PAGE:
Marzipan and apple tartlets: Cut out 4 circles from the rest of the rolled out dough and add the trimmings to the set aside piece. Press out four small circles of marzipan and place them over the circles. Cut a quarter of an apple and cut the quarter into slices. Place two slices on top of the marzipan and sprinkle with sugar and cinnamon.

Roll out the rest of the sweetened dough as you did the first, and cut out 6 circles of dough. Place three on some BP and put 1/2 a teaspoon of your filling in the middle. Place the other circles over the top and pinch the doughnuts all round (Demo).

Divide the rest of the dough into golf ball size rolls. Half of these will be iced buns and half petit pain au chocolat.

Iced buns: Either leave them as round buns, or gently roll them out into finger rolls. Place on baking sheet.

Pain au chocolat: Squidge a piece of chocolate into a piece of dough and squeeze the dough together to seal. Put to prove with your initial on top of one of the buns.

Notes:
I find it a good idea to soak the fruit overnight to make them plumper and juicier. If you do that, I find a jam jar is a convenient container to use.

Wednesday, 13 October 2010

Evening course - 3rd week

All of my students, 7 of them including a new student, are on email, so I thought I'd take advantage of that to give them advance warning of my planning for tonight:

Tonight we're making 5 breads, ciabatta, focaccia, grissini, pizza and Peshwari naan.

After introductions, and a welcome to Claire, we'll get straight into making the ciabatta.

This is a bread mixed entirely in a bowl and not kneaded at all. Since I want to be precise about the amounts we use, the ingredients need to be weighed:
200g strong flour (either all white or a mixture of white and wholemeal)
1/4 tsp salt
150ml lukewarm water (that’s 125ml + 25%, roughly)
1 tsp yeast
3 tbs olive oil (45g)
All this is mixed together and beaten for a couple of minutes, then left to rise in the bowl.
The 2nd dough (this will make a focaccia, some grissini and a pizza):
500g strong flour (either all white or a mixture of white and wholemeal)
1 /2 tsp salt
50g sun-dried tomatoes (minus 4 which will go on the top of the focaccia), chopped
325ml lukewarm water
1 dsp yeast
2 tbs olive oil
This will make a moderately sticky dough, which, once mixed, we’ll knead for 15-20 seconds then put to one side.
Peshwari naan – the 3rd dough.
200g self-raising flour (or use plain flour with 2 tsps of baking powder mixed in)
1 or 2 tsps curry powder
1 dsp sugar
50g grated creamed coconut
100g dried apricots, quartered (or sultanas if you wish)
Medium onion, finely chopped
125ml of water (cold is fine)
Have an oven tray and baking parchment ready, assemble the dry ingredients, and then add the water. Working fairly quickly, mix into a dough, shape it into a cob and roll it into a circle about 30cm across.
Place it on the baking sheet and put it straight into the oven – for about 10-15 minutes at 220C.
Knead the 2nd dough – put to one side.
Scrape the risen ciabatta dough onto some baking parchment and gently pat into your required shape. Put to prove on top of one of the ovens.
Take about 200g of the remaining dough and roll it out into a circle about 20cm across. Put it on some baking parchment and put it to one side.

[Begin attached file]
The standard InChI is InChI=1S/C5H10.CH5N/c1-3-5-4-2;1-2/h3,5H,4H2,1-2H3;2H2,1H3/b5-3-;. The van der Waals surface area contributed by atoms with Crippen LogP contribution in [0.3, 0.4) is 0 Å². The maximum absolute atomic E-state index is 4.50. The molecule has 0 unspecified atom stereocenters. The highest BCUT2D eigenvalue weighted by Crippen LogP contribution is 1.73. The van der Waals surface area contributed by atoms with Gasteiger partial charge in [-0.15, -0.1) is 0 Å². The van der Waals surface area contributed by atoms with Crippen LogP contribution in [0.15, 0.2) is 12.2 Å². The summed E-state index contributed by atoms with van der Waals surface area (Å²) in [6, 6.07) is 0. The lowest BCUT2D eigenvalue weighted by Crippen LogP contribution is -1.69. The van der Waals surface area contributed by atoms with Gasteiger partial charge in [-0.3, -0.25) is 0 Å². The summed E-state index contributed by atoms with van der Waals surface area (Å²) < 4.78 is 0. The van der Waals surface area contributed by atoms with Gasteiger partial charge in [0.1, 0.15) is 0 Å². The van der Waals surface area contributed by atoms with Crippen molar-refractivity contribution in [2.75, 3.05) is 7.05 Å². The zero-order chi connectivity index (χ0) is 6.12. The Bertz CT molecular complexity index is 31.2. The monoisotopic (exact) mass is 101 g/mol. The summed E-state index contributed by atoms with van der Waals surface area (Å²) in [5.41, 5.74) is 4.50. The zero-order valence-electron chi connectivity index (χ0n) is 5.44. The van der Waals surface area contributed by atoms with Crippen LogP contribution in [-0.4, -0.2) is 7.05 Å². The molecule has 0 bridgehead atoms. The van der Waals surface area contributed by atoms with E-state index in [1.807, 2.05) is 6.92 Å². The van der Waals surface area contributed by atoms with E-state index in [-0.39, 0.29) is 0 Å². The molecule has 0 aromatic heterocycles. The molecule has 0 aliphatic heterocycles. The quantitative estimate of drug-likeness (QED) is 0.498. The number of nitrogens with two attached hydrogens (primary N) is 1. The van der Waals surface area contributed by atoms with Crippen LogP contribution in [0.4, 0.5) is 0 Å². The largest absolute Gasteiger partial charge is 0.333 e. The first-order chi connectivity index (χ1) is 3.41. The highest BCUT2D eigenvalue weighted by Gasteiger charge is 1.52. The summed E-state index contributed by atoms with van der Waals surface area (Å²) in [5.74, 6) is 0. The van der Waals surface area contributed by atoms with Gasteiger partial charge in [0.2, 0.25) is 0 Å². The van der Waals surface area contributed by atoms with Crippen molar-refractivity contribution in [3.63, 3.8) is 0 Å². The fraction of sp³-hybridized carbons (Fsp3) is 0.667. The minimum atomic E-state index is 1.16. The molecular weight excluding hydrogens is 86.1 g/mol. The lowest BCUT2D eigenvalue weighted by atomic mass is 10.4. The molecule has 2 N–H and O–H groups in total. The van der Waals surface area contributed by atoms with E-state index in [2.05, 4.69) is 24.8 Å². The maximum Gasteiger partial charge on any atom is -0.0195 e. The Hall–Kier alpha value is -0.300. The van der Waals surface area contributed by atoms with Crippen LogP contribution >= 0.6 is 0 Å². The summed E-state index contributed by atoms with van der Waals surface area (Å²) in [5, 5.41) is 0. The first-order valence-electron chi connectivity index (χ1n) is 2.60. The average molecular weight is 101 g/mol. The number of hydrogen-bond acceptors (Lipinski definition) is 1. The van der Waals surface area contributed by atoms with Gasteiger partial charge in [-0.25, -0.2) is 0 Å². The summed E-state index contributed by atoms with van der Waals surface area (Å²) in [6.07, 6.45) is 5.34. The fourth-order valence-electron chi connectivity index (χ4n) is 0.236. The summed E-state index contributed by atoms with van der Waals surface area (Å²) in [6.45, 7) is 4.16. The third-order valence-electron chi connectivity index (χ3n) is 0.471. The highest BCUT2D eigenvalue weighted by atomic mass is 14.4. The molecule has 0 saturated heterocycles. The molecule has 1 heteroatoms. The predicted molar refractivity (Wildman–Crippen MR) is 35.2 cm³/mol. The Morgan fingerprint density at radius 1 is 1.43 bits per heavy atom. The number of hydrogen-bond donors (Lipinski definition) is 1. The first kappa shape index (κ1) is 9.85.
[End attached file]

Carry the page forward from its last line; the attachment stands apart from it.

Take off another 50g of dough, divide it into three pieces and roll them out into long breadsticks (grissini). Place them next to the pizza dough.
Form the rest of the dough into a cob shape and roll it out to about 2cm thick. Place on a baking tray and dimple the bread with your fingers. Leave to prove on top of the ovens.
Add the topping – tomato and cheese – to the pizza.

Cheers, Paul 

[Reflections on the session: I departed from the planning in leaving the ciabatta until last - and I'm not sure they had sufficient time to rise before they had to go into the oven. Apart from that, all the bread was pretty impressive - and, once again, I forgot to take pictures! However, some of the students did, and I've included them in the portfolio of the course.]

Tuesday, 5 October 2010

Evening breadmaking course, Autumn 2010

It's my intention to create a portfolio of pictures of bread made by my students as a result of this course.

Here's the first - some fancy dinner rolls made by Collette at home:

And here's a couple from Nic:


These were made by Kath on Wednesday evening. We also made some grissini, but I expect they didn't last long!
Here's 3-year-old Zoe, Kath's daughter, making a fruit soda bread
Yesterday Claire (the new member of the course - this was her first ever attempt at making bread) sent me these four pics from her phone:

Sun-dried tomato focaccia with Parmesan
Peshwari naan (my non-authentic version). The letter C is there so that Claire can identify her own bread. You can just see her breadsticks that she made from the same dough as the focaccia.

Cheese and tomato pizza - base made from the foccacia dough.
Ciabatta
Here's a mix of pics (see what I did there?;)) from Collette. The pizzas were made at home.
Collette's Apfel kuchen
"They were seriously yummy! 
I shocked myself!! " Collette

Pizza by Charity (Collette's daughter)
Ciabatta
(More to come.)

Wednesday, 29 September 2010

Letter of introduction to the evening breadmaking course

Dear Student,
Breadmaking at Court Fields Community School, 7-9pm on 29th September

I’m delighted to hear that the course is going ahead, albeit with low numbers. If you have a friend who’d like to come with you, it’s not too late (they would be very welcome!).

This letter sets out what I intend will happen in the first session and includes a list of ingredients and utensils which you will need to bring. If you are new to breadmaking, let me reassure you that it is much easier than you have been led to believe.